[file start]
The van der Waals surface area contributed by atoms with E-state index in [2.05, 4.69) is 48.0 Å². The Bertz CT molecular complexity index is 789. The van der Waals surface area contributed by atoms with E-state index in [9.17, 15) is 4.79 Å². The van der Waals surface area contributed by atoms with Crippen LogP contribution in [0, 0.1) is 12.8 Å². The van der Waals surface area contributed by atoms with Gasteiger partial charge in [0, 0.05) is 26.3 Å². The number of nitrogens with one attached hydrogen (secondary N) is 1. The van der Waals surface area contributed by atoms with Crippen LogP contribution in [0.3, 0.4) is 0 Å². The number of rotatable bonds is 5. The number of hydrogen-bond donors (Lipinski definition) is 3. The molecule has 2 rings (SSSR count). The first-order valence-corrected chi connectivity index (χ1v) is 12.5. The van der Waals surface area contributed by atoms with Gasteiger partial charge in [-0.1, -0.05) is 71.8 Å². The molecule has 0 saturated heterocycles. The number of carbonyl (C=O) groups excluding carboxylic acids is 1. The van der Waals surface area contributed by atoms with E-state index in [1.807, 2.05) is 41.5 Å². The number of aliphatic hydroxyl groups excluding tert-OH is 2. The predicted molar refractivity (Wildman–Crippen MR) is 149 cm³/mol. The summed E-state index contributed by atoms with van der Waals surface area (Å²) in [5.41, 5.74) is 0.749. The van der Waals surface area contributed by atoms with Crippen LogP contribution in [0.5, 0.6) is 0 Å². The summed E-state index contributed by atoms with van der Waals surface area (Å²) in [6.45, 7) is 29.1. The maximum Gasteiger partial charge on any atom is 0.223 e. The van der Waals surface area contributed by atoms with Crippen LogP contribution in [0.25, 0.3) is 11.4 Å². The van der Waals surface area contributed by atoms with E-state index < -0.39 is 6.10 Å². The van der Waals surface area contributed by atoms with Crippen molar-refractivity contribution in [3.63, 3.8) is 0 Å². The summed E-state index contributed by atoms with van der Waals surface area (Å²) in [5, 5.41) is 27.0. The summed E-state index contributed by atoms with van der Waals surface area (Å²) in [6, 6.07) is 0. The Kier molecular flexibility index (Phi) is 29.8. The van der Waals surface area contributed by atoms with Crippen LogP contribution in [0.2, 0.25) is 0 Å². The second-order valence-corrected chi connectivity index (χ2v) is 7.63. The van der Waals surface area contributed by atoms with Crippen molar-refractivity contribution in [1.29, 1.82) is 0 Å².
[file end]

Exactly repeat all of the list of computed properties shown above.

The van der Waals surface area contributed by atoms with E-state index in [2.05, 4.69) is 48.0 Å². The Bertz CT molecular complexity index is 789. The van der Waals surface area contributed by atoms with E-state index in [9.17, 15) is 4.79 Å². The van der Waals surface area contributed by atoms with Crippen LogP contribution in [0, 0.1) is 12.8 Å². The van der Waals surface area contributed by atoms with Gasteiger partial charge in [0, 0.05) is 26.3 Å². The number of nitrogens with one attached hydrogen (secondary N) is 1. The van der Waals surface area contributed by atoms with Crippen LogP contribution in [0.3, 0.4) is 0 Å². The number of rotatable bonds is 5. The number of hydrogen-bond donors (Lipinski definition) is 3. The molecule has 2 rings (SSSR count). The first-order valence-corrected chi connectivity index (χ1v) is 12.5. The van der Waals surface area contributed by atoms with Gasteiger partial charge in [-0.1, -0.05) is 71.8 Å². The molecule has 0 saturated heterocycles. The number of carbonyl (C=O) groups excluding carboxylic acids is 1. The van der Waals surface area contributed by atoms with E-state index in [1.807, 2.05) is 41.5 Å². The number of aliphatic hydroxyl groups excluding tert-OH is 2. The predicted molar refractivity (Wildman–Crippen MR) is 149 cm³/mol. The summed E-state index contributed by atoms with van der Waals surface area (Å²) in [5.41, 5.74) is 0.749. The van der Waals surface area contributed by atoms with Crippen LogP contribution in [0.5, 0.6) is 0 Å². The summed E-state index contributed by atoms with van der Waals surface area (Å²) in [6.45, 7) is 29.1. The maximum Gasteiger partial charge on any atom is 0.223 e. The van der Waals surface area contributed by atoms with Crippen LogP contribution in [0.25, 0.3) is 11.4 Å². The van der Waals surface area contributed by atoms with E-state index < -0.39 is 6.10 Å². The van der Waals surface area contributed by atoms with Crippen molar-refractivity contribution in [3.63, 3.8) is 0 Å². The summed E-state index contributed by atoms with van der Waals surface area (Å²) in [5, 5.41) is 27.0. The summed E-state index contributed by atoms with van der Waals surface area (Å²) in [6, 6.07) is 0. The Kier molecular flexibility index (Phi) is 29.8. The van der Waals surface area contributed by atoms with Crippen LogP contribution in [0.2, 0.25) is 0 Å². The second-order valence-corrected chi connectivity index (χ2v) is 7.63. The van der Waals surface area contributed by atoms with Crippen molar-refractivity contribution in [1.29, 1.82) is 0 Å².